At Bocci, we strive to create objects that become companions in people’s lives. We believe that an object contributes in the most meaningful way to the sustainability discussion if it is, quite simply, never thrown away. If we are able to make objects that suggest the possibility of a commitment to living an entire lifetime alongside them, then the selection of one object over another becomes important and meaningful – and therefore, investment in the quality, value, beauty and worth of the objects that surround us becomes paramount.
In pre-industrialized western societies the average individual owned less that 100 objects throughout their lifetime. A lifetime with only 100 discreet objects is a life in which each object is likely practical, beautiful, particular, inherited, and well made. These objects are undoubtedly precious to their owners; each possessing a tremendous emotional depository of memories. In contrast, today’s consumer society is characterized by what could be described as an unhealthy relationship between the subject (us) and object (the things that surround us). At Bocci we strive to make wonderful objects that suggest the possibility of a lifelong commitment to and by their owners.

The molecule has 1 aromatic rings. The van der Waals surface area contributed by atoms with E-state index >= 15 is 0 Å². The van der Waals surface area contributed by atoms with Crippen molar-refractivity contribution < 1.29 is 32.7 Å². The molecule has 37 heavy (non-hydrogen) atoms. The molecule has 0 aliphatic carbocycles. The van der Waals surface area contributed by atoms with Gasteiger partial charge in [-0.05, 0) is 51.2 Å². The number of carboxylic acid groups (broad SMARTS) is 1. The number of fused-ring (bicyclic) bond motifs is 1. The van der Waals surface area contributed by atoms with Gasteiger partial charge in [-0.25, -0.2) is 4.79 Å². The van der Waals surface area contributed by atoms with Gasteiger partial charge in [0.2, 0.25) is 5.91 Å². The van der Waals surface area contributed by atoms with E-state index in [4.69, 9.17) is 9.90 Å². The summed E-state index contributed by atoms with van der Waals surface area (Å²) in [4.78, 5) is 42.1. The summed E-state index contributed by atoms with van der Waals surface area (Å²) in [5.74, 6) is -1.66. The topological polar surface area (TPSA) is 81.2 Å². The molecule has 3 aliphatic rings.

Of course, the objects designed at Bocci also take into account conventional sustainability principles. The 14 series cast glass chandelier is made of recycled glass, for example, and our packaging is, of course, recycled and recyclable. Our LED lamps use a unique replacement design, which is unlike typical embedded LED fixtures as it eliminates the waste associated with catastrophic failures that, in conventional applications, requires the replacement of the entire fixture. When it comes time to re-lamp with the 24.2, the LED heads may simply be replaced, as with conventional lamps. The 24.2 keeps the fixture out of future landfills, protects your investment and introduces a significant saving of energy.
With that in mind, we hope that our greater contribution is in the conceptual model discussed above. If we are able to define (or at least suggest an alternative to) what we see as a fundamentally unhealthy relationship between people and objects, we hope to contribute to the growth of a responsible and committed materialism, which we see as a more evolved and humane alternative to current consumptive trends.
Photo: Spencer Hung